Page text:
Ileana Diaz

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  1. J Starr 4425 Accepted Answer Community Answer

    My sister and brother-in-law are fly-fishing guides in the Reno/Tahoe area; they are licensed guides in both Nevada and California.  They own a fly shop in Carson Valley, and teach folks how to fly fish and tie flies.  They caretake a stretch of river for a rather well-off gentleman who likes things a certain way on his property when he brings his well-off friends in to fish. My sister and brother live on that property and keep things... ready.

    They have guided some pretty big names- especially in the music business; I was surprised at some of them.  The guiding is one price for one day, and they will provide good camping equipment and meals for longer trips and more money, and you will have a good time with knowledgeable people. 

    For a one day, one river/lake trip, they charge around $500 for up to 2 people, equipment included.  A weekend would run about a thousand, and my sister is a damned good camp cook.  An additional angler would be around $175 to $200 according to how much attention must be paid-  if you do not know how to fly fish, you will receive instruction, no charge, but the guide instructing does not then have eyes on everyone else.

    When my husband went on a guided trip near Portland, Or, it was about the same: $180 per person/per 6-8 hour guide day.  It rained, no one caught anything, and it he was altogether miserable.  Thems the breaks, sometimes.

    My sister and brother-in-law have a half dozen float tubes, and at least as many waders, probably a dozen or so rods, tents, sleeping bags, camp-cooking equipment including a few very nice cast iron Dutch ovens I envy greatly.  They have line of all weights, flies of every pattern and color, hooks, nets and can even sell you your Nevada and California waters fishing license.  They also have, as guides, ability to take anglers onto waters not open to the public-  a nice treat, believe you me.  If you need it to fish, they have it, or can get it-  it's what they do.

    And at the end of the trip, the clients usually tip, and, according to my sister, when it's big names, the tips are more than the trip.

    Now, here's the thing: It's difficult to guide year round. "To everything there is a season...."  It's true.  Where Sis and BiL are, you don't do much fishing come late winter (when the water is too cold, even iced over in spots, and the snow is up to the eaves) nor in the Spring (do you know how much water is coming down those streams and rivers as melt?  It's a-rip-roarin'.) So you need another income those months.  They have their shop- where they sell people rods and teach people how to make flies, and stay warm and dry.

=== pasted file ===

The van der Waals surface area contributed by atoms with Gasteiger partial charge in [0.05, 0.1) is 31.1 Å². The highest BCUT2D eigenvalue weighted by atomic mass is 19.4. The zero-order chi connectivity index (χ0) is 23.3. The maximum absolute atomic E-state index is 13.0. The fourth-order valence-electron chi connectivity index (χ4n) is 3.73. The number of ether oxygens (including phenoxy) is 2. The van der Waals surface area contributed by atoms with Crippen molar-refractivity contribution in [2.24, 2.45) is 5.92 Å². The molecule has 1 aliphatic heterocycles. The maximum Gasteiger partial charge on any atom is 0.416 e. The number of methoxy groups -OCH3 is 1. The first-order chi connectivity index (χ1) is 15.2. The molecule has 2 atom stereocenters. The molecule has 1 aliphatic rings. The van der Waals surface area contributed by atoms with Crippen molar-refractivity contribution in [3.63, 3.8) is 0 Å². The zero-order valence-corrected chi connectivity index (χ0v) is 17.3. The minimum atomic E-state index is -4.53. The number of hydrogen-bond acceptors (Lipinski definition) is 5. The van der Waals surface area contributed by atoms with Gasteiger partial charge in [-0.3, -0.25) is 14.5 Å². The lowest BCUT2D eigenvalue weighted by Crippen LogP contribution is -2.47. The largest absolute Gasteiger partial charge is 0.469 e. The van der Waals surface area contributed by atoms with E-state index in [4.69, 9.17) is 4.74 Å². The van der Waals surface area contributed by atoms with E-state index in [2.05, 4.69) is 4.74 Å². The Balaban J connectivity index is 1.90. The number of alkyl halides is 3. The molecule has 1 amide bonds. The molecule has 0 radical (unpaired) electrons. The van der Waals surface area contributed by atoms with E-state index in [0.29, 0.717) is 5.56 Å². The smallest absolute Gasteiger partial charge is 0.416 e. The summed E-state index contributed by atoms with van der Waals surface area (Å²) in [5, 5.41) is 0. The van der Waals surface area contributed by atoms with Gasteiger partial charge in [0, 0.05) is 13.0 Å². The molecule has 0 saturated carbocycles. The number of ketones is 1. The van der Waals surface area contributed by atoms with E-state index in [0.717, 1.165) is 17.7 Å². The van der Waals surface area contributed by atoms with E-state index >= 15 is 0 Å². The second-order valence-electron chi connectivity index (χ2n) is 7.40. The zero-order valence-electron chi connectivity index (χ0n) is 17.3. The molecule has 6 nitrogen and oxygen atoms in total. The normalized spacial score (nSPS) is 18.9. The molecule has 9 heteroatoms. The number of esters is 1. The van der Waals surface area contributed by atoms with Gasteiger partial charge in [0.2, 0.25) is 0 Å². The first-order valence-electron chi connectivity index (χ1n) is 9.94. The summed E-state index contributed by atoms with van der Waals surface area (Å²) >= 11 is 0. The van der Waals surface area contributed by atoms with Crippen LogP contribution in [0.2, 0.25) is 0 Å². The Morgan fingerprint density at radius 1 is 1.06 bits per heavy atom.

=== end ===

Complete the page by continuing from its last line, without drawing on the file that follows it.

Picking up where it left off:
I wouldn't imagine hunting guides would be much different.  You have to know your terrain, your quarry, your equipment, your customers' abilities- and you have to have access to the best hunting areas.  You will need a license, and insurance to get that license, and you will need a strong marketing plan until, like my sister, you have built up a reputation for what you do within the profession and suddenly, you're booked all season and have no time to hunt or fish yourself.  She complains about that all the time. 

    Start by checking prices for guides in your area, then check how much your licensing will cost, decide what kind of equipment you will provide and what kind the customer must bring along, then plan on getting maybe one guiding trip a month that first year.  Maybe the second, too.  Take a hard look at those figures, and see if it will work.  Consider a partner- especially if you can get in with a small Mom and Pop sporting goods store.  Win-win there.  If you can make it work, it's a great way to earn a living: Doing what you like, for money.

    UTC 2020-08-01 01:21 AM 0 Comments

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